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When we began our high school journey, the first content area in which we incorporated Living Books was history. This seemed a natural choice since we had been using Living Books--biographies, autobiographies, and historical fiction--to accent our history studies in the elementary and middle school years. 

Adding Living Books to our science studies was also a natural fit, especially for learners who had interest in specialty areas or who wanted to dig deeper to learn more about scientists and inventors. As our young adults advanced through the high school years, we branched out into adult and college level materials. 

Reaching our creatives with written materials was a challenge at times, unless the reading was related their artistic gifting or interest. If you find yourself in that quandary, know that you are not alone and that your efforts are worth the time spent trying to find them great, applicable reads.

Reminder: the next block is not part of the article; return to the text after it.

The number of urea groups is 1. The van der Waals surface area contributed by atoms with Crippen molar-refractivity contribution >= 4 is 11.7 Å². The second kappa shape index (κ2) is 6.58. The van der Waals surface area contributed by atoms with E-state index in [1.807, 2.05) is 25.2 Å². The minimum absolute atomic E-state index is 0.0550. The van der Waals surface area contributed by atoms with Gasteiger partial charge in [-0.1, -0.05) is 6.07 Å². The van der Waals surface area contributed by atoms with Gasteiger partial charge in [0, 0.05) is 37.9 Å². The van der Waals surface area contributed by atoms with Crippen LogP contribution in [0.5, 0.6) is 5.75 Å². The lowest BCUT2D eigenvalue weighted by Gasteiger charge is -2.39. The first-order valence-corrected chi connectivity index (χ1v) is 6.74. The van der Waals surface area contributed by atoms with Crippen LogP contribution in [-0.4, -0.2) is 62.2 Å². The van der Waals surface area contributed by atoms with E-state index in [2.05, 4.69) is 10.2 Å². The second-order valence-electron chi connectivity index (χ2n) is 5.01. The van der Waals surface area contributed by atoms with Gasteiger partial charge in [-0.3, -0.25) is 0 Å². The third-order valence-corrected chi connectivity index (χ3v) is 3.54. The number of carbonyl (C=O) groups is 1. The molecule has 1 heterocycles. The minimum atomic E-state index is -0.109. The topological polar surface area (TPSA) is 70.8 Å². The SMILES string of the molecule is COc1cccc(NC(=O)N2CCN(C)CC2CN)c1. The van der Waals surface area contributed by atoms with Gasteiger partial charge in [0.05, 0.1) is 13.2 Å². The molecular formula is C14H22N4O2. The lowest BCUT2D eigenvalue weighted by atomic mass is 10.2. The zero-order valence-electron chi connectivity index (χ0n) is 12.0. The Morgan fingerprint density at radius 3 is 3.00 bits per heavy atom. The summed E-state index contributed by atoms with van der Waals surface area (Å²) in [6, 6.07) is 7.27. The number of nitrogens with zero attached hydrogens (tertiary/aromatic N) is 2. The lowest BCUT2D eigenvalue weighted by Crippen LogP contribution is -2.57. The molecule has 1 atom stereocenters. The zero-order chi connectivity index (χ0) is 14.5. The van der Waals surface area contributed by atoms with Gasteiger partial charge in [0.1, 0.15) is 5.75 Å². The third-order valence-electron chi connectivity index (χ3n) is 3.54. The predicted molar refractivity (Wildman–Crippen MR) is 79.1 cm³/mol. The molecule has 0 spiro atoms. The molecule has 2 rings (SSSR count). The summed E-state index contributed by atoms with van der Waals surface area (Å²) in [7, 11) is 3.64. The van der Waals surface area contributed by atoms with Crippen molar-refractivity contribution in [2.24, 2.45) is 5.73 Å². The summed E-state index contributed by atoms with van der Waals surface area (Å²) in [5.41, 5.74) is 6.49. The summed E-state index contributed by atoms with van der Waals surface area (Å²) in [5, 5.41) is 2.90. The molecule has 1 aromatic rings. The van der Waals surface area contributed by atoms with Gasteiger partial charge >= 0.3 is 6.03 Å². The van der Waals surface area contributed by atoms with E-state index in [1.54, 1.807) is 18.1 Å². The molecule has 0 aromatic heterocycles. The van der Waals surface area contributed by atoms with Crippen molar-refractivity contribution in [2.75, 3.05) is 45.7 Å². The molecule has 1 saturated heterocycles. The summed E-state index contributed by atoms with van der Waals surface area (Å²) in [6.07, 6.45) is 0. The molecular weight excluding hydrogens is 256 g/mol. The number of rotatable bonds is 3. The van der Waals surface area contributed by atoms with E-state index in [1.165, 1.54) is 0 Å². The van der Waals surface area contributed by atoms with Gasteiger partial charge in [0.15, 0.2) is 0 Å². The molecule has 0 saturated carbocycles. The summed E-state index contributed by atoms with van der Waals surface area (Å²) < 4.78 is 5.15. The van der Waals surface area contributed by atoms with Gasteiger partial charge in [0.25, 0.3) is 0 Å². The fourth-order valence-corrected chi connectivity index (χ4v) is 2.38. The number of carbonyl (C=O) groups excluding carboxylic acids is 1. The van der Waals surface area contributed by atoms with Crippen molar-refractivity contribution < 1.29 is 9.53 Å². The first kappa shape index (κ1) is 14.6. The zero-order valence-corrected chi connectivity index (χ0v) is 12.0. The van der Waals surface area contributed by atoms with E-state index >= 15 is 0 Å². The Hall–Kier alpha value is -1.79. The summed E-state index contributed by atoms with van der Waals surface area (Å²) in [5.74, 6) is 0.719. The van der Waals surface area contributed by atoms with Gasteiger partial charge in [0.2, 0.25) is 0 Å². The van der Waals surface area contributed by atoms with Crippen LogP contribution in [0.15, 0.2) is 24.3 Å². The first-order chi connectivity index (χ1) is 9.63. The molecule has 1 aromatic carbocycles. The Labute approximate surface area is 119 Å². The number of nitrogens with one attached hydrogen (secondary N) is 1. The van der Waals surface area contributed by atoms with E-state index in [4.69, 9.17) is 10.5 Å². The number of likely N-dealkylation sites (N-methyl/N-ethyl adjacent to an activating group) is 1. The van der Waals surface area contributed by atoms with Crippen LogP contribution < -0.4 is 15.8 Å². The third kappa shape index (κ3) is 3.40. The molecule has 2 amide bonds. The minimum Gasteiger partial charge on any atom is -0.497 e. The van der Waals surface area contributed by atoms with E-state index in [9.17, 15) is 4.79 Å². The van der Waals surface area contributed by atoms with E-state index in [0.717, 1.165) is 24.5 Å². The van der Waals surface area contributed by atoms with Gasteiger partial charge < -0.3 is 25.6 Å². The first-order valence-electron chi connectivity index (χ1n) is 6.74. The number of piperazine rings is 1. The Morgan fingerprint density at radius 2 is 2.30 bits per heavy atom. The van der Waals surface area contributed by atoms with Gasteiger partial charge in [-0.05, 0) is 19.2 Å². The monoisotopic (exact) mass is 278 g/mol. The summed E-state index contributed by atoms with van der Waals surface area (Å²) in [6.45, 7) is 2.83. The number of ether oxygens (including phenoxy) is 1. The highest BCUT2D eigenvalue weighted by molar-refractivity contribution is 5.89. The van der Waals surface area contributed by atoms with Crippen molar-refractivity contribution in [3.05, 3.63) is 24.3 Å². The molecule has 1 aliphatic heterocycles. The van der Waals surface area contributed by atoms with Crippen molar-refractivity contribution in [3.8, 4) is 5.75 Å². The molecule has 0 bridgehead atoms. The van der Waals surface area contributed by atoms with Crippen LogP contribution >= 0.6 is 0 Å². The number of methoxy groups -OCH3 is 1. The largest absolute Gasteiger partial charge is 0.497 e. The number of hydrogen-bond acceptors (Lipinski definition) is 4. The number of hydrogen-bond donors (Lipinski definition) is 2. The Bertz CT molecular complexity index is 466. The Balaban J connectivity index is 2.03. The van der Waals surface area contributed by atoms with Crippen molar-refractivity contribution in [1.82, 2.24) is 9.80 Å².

And, I had to let go of my more rigid definition of what a Living Book was in order to be open to the plethora of possibilities I would  have otherwise discounted.

The power of the story--not my definition of Living Book--impacted the life of the reader. 

What about an athlete who loves to read? How can Living Books be interwoven in a personal fitness or weight training course? And, what about an athlete who would rather play ball than read?

Living Books have the power to pull in even the most reluctant reader! 

Living Books can give life to any subject, if we allow them the opportunity to do so. Recently, one daughter began to lean toward personal growth and leadership materials, while another continued on her pursuit of all things medical. Why not include Living Books in that area, too!